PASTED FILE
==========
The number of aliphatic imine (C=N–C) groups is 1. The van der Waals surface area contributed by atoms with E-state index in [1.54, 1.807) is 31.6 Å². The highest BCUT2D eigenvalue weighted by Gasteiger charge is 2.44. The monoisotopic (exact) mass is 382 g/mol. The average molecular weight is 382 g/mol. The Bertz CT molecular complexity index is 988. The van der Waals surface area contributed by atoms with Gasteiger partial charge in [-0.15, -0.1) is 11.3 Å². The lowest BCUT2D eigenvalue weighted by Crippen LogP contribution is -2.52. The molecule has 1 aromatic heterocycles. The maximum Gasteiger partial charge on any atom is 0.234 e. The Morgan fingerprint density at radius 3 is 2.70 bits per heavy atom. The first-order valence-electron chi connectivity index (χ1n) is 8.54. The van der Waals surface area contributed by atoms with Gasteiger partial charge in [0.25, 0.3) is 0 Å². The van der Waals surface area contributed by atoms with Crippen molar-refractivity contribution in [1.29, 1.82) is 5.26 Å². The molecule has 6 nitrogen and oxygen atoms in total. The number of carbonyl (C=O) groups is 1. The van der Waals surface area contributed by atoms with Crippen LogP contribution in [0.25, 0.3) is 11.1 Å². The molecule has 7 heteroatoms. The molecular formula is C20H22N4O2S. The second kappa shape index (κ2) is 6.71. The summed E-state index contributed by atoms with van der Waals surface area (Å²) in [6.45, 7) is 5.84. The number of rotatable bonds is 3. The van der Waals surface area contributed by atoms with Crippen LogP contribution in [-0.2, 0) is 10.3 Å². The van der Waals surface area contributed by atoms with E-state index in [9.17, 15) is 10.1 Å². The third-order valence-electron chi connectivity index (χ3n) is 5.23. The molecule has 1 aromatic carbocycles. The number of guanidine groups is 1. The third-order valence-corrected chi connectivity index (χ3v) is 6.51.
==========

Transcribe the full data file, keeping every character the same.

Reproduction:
The number of aliphatic imine (C=N–C) groups is 1. The van der Waals surface area contributed by atoms with E-state index in [1.54, 1.807) is 31.6 Å². The highest BCUT2D eigenvalue weighted by Gasteiger charge is 2.44. The monoisotopic (exact) mass is 382 g/mol. The average molecular weight is 382 g/mol. The Bertz CT molecular complexity index is 988. The van der Waals surface area contributed by atoms with Gasteiger partial charge in [-0.15, -0.1) is 11.3 Å². The lowest BCUT2D eigenvalue weighted by Crippen LogP contribution is -2.52. The molecule has 1 aromatic heterocycles. The maximum Gasteiger partial charge on any atom is 0.234 e. The Morgan fingerprint density at radius 3 is 2.70 bits per heavy atom. The first-order valence-electron chi connectivity index (χ1n) is 8.54. The van der Waals surface area contributed by atoms with Gasteiger partial charge in [0.25, 0.3) is 0 Å². The van der Waals surface area contributed by atoms with Crippen molar-refractivity contribution in [1.29, 1.82) is 5.26 Å². The molecule has 6 nitrogen and oxygen atoms in total. The number of carbonyl (C=O) groups is 1. The van der Waals surface area contributed by atoms with Crippen LogP contribution in [0.25, 0.3) is 11.1 Å². The molecule has 7 heteroatoms. The molecular formula is C20H22N4O2S. The second kappa shape index (κ2) is 6.71. The summed E-state index contributed by atoms with van der Waals surface area (Å²) in [6.45, 7) is 5.84. The number of rotatable bonds is 3. The van der Waals surface area contributed by atoms with Crippen LogP contribution in [-0.2, 0) is 10.3 Å². The van der Waals surface area contributed by atoms with E-state index in [9.17, 15) is 10.1 Å². The third-order valence-electron chi connectivity index (χ3n) is 5.23. The molecule has 1 aromatic carbocycles. The number of guanidine groups is 1. The third-order valence-corrected chi connectivity index (χ3v) is 6.51.